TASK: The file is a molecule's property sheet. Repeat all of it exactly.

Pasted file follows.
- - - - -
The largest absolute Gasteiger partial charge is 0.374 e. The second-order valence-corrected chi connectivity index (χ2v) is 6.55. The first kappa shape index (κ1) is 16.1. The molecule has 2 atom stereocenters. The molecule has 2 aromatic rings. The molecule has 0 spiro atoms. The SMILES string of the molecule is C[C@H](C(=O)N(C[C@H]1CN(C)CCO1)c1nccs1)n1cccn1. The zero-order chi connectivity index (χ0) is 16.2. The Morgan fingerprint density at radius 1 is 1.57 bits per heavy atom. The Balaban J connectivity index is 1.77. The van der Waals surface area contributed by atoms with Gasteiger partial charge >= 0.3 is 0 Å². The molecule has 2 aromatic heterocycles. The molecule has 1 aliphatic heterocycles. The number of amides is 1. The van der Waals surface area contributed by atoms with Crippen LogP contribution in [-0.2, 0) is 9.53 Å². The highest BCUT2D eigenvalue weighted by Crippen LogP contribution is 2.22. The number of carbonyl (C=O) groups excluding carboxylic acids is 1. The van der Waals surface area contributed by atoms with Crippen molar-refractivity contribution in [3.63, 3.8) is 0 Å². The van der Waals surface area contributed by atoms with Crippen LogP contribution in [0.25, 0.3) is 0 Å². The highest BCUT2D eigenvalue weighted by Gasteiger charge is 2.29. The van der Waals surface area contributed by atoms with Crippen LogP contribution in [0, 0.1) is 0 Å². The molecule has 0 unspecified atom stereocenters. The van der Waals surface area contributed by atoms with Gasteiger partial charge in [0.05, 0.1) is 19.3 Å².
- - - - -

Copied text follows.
The largest absolute Gasteiger partial charge is 0.374 e. The second-order valence-corrected chi connectivity index (χ2v) is 6.55. The first kappa shape index (κ1) is 16.1. The molecule has 2 atom stereocenters. The molecule has 2 aromatic rings. The molecule has 0 spiro atoms. The SMILES string of the molecule is C[C@H](C(=O)N(C[C@H]1CN(C)CCO1)c1nccs1)n1cccn1. The zero-order chi connectivity index (χ0) is 16.2. The Morgan fingerprint density at radius 1 is 1.57 bits per heavy atom. The Balaban J connectivity index is 1.77. The van der Waals surface area contributed by atoms with Gasteiger partial charge >= 0.3 is 0 Å². The molecule has 2 aromatic heterocycles. The molecule has 1 aliphatic heterocycles. The number of amides is 1. The van der Waals surface area contributed by atoms with Crippen LogP contribution in [-0.2, 0) is 9.53 Å². The highest BCUT2D eigenvalue weighted by Crippen LogP contribution is 2.22. The number of carbonyl (C=O) groups excluding carboxylic acids is 1. The van der Waals surface area contributed by atoms with Crippen molar-refractivity contribution in [3.63, 3.8) is 0 Å². The van der Waals surface area contributed by atoms with Crippen LogP contribution in [0.25, 0.3) is 0 Å². The highest BCUT2D eigenvalue weighted by Gasteiger charge is 2.29. The van der Waals surface area contributed by atoms with Crippen LogP contribution in [0, 0.1) is 0 Å². The molecule has 0 unspecified atom stereocenters. The van der Waals surface area contributed by atoms with Gasteiger partial charge in [0.05, 0.1) is 19.3 Å².